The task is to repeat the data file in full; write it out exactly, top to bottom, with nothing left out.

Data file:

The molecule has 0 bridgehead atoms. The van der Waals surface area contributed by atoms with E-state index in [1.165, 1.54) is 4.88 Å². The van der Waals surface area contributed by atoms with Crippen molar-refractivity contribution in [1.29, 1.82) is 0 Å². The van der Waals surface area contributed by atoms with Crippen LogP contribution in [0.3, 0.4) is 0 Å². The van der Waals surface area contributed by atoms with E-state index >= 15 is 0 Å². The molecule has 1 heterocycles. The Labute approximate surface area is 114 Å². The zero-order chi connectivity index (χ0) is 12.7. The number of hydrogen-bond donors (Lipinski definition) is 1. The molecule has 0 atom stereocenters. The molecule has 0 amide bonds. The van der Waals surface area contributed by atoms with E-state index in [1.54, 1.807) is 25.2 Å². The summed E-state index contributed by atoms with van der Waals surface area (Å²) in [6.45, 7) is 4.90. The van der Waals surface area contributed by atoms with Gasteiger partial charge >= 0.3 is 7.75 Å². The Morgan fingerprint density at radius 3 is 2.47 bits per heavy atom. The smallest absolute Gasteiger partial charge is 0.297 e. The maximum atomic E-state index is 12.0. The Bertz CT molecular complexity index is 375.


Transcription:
The molecule has 0 bridgehead atoms. The van der Waals surface area contributed by atoms with E-state index in [1.165, 1.54) is 4.88 Å². The van der Waals surface area contributed by atoms with Crippen molar-refractivity contribution in [1.29, 1.82) is 0 Å². The van der Waals surface area contributed by atoms with Crippen LogP contribution in [0.3, 0.4) is 0 Å². The van der Waals surface area contributed by atoms with E-state index >= 15 is 0 Å². The molecule has 1 heterocycles. The Labute approximate surface area is 114 Å². The zero-order chi connectivity index (χ0) is 12.7. The number of hydrogen-bond donors (Lipinski definition) is 1. The molecule has 0 atom stereocenters. The molecule has 0 amide bonds. The van der Waals surface area contributed by atoms with E-state index in [1.54, 1.807) is 25.2 Å². The summed E-state index contributed by atoms with van der Waals surface area (Å²) in [6.45, 7) is 4.90. The van der Waals surface area contributed by atoms with Gasteiger partial charge >= 0.3 is 7.75 Å². The Morgan fingerprint density at radius 3 is 2.47 bits per heavy atom. The smallest absolute Gasteiger partial charge is 0.297 e. The maximum atomic E-state index is 12.0. The Bertz CT molecular complexity index is 375.